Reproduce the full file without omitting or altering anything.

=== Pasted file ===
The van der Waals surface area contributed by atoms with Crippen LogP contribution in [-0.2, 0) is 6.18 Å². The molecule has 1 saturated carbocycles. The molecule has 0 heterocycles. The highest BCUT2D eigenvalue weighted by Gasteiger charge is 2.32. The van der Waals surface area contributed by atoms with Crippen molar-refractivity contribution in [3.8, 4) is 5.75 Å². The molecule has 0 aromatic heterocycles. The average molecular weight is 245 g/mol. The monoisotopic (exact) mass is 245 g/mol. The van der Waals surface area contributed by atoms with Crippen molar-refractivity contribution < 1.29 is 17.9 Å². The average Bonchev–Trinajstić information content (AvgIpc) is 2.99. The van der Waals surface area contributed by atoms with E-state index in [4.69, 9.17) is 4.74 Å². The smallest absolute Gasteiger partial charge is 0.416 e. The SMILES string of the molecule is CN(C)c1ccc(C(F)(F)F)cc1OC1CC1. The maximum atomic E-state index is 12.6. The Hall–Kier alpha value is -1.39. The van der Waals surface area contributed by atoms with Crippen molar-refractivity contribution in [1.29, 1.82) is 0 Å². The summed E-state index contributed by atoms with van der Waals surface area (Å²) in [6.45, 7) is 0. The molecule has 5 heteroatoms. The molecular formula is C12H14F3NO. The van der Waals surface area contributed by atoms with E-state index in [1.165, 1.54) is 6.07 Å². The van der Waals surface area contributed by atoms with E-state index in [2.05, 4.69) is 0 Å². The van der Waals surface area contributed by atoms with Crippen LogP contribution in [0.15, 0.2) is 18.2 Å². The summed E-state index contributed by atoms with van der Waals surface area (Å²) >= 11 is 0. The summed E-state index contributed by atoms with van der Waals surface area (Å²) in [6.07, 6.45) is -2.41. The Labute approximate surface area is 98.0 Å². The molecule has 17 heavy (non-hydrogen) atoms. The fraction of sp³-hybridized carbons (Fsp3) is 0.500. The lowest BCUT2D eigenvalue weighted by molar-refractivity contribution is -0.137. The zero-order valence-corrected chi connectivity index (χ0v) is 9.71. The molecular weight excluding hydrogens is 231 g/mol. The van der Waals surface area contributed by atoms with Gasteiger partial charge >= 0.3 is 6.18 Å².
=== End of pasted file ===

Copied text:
The van der Waals surface area contributed by atoms with Crippen LogP contribution in [-0.2, 0) is 6.18 Å². The molecule has 1 saturated carbocycles. The molecule has 0 heterocycles. The highest BCUT2D eigenvalue weighted by Gasteiger charge is 2.32. The van der Waals surface area contributed by atoms with Crippen molar-refractivity contribution in [3.8, 4) is 5.75 Å². The molecule has 0 aromatic heterocycles. The average molecular weight is 245 g/mol. The monoisotopic (exact) mass is 245 g/mol. The van der Waals surface area contributed by atoms with Crippen molar-refractivity contribution < 1.29 is 17.9 Å². The average Bonchev–Trinajstić information content (AvgIpc) is 2.99. The van der Waals surface area contributed by atoms with E-state index in [4.69, 9.17) is 4.74 Å². The smallest absolute Gasteiger partial charge is 0.416 e. The SMILES string of the molecule is CN(C)c1ccc(C(F)(F)F)cc1OC1CC1. The maximum atomic E-state index is 12.6. The Hall–Kier alpha value is -1.39. The van der Waals surface area contributed by atoms with Crippen molar-refractivity contribution in [1.29, 1.82) is 0 Å². The summed E-state index contributed by atoms with van der Waals surface area (Å²) in [6.45, 7) is 0. The molecule has 5 heteroatoms. The molecular formula is C12H14F3NO. The van der Waals surface area contributed by atoms with E-state index in [1.165, 1.54) is 6.07 Å². The van der Waals surface area contributed by atoms with E-state index in [2.05, 4.69) is 0 Å². The van der Waals surface area contributed by atoms with Crippen LogP contribution in [0.15, 0.2) is 18.2 Å². The summed E-state index contributed by atoms with van der Waals surface area (Å²) >= 11 is 0. The summed E-state index contributed by atoms with van der Waals surface area (Å²) in [6.07, 6.45) is -2.41. The Labute approximate surface area is 98.0 Å². The molecule has 17 heavy (non-hydrogen) atoms. The fraction of sp³-hybridized carbons (Fsp3) is 0.500. The lowest BCUT2D eigenvalue weighted by molar-refractivity contribution is -0.137. The zero-order valence-corrected chi connectivity index (χ0v) is 9.71. The molecular weight excluding hydrogens is 231 g/mol. The van der Waals surface area contributed by atoms with Gasteiger partial charge >= 0.3 is 6.18 Å².